To protect the identities of schools, data presented in this section (e.g., percent free-or-reduced-price lunch) were rounded; all school and personnel names are pseudonyms. School numbers and pseudonyms are used interchangeably.
Part of Michigan’s AP program expansion in the last 10 years included subsidizing exams for low-income students at or at least $5. The term “at least” introduced ambiguity in state-level documents that, though seemingly negligible, ultimately shaped schools’ implementation of this policy in practice. Despite MDE memos suggesting low-income students pay $5, schools had a wide range of exam fee structures. Some schools did not experience challenges setting the subsidized price at or below $5. Three schools reported charging $5—with Curtis High School citing “state legislation” for doing so. Another group of nine schools did not charge FRL students for AP exam-taking in a bimodal fashion. The first set of schools were generally high-resourced, with a combination of few FRL students (10% or fewer) and additional resources (e.g., discretionary funds) from which to draw upon. The second set of schools were typically considered low-resourced high schools with a large FRL population (60% or higher); these schools had additional Title I funding to absorb the exam costs.
In contrast, almost half of our sample (N = 13) reported they charged FRL students more per exam—as high as $25 to $50 (see Table 3). Schools in this category fell in what we termed the less-obvious murky middle: they served a considerable population of FRL students, but most did not qualify for additional government subsidies. These schools may not have had resources necessary to offset all the costs associated with administering exams for their sizable FRL populations. In the following sections, we enumerate the major challenges that limited the ability for resource-strapped schools to implement the $5 fee policy with fidelity and discuss how school personnel beliefs shaped price-setting.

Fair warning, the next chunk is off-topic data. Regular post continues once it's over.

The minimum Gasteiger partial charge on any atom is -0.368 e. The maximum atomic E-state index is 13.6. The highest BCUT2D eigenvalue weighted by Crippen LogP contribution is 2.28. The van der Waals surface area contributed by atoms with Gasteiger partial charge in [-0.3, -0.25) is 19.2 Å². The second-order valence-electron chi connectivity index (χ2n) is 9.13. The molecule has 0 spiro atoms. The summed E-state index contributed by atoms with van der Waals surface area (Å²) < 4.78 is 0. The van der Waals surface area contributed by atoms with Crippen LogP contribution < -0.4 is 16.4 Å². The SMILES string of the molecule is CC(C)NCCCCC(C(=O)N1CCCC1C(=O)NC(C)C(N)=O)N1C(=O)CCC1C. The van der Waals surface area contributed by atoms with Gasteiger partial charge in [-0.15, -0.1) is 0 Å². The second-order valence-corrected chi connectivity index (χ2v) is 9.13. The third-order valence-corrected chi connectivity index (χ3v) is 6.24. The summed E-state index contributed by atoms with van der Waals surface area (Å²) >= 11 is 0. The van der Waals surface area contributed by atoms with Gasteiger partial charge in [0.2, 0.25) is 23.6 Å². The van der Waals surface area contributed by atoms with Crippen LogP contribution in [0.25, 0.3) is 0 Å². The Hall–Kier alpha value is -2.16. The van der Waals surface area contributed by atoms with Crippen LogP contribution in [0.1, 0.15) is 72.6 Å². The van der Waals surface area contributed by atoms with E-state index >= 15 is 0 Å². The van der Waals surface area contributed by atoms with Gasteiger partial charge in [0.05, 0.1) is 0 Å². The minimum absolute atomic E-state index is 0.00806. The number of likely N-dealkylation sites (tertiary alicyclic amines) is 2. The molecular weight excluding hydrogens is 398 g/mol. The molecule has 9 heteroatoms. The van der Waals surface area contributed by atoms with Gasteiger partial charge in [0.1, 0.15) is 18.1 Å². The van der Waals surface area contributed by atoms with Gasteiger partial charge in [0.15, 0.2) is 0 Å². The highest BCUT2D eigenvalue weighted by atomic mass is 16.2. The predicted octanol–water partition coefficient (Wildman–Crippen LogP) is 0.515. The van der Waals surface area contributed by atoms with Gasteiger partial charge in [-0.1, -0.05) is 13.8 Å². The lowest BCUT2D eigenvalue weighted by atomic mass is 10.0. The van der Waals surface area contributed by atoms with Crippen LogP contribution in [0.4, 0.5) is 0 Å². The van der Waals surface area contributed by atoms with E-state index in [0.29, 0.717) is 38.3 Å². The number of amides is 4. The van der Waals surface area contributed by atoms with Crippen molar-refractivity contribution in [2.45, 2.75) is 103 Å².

Challenges to Implementation
While we did not initially set out to examine the implementation of Section 94 in Michigan, the between-school variation in exam pricing and its implications for class-based inequality in exam taking warranted an investigation of school price-setting processes and rationales. We found three major areas in which uncertainty and ambiguity in the nature of the policy compromised the aim to reduce financial barriers for low-income students.
Challenge #1: Uncertainty of Legislative Subsidy and Timing
One challenge for schools to execute a price-setting strategy was year-to-year uncertainty about whether, when, and how much subsidy the legislature would approve. School personnel depended on these legislative decisions to set and advertise subsidized prices, register students, and manage payments (including payment plans) traditionally between December and March. Until the appropriations bill passed, schools could not be certain whether they would receive any funding to subsidize AP exams. To assuage some of these concerns, MDE noted past funding support in their written and verbal communication to districts. In conversations with us, MDE noted Section 94 received bi-partisan support, making defunding unlikely.
However, three facets of the funding process made school personnel uneasy. First, some school personnel perceived this year-to-year approval as precarious. As one AP Coordinator expressed, “we typically cross our fingers” [104-1] when referring to whether the state would allocate funds to offset exam costs. School personnel expressed relief that the state “come[s] through,” however delayed [104-1], but also noted that “you just don’t know” [016-1]. Another AP Coordinator shared: “[The state]… They've talked about removing the help each year for a long time now” [118-1]. Second, delays in the legislative process heightened uncertainty. For example, disagreements over the appropriations bills for FY2019 delayed its passage until December 2019, substantially altering the typical August approval (Gibbons, 2019). Third, the level of subsidization from the state sometimes fluctuated—in AY 2017–2018, the amount changed three times over a 4-month period, resulting in three memos from MDE. School personnel shared they were unclear about the state’s portion of the cost-sharing agreement, which made it difficult to set prices and order exams.
The response to these uncertainties varied by school. Some schools noted they could absorb the costs should the state not meet their share. In contrast, other schools intentionally set exam prices to create stability. A counselor from Quayle High School—that has 25% FRL—explained: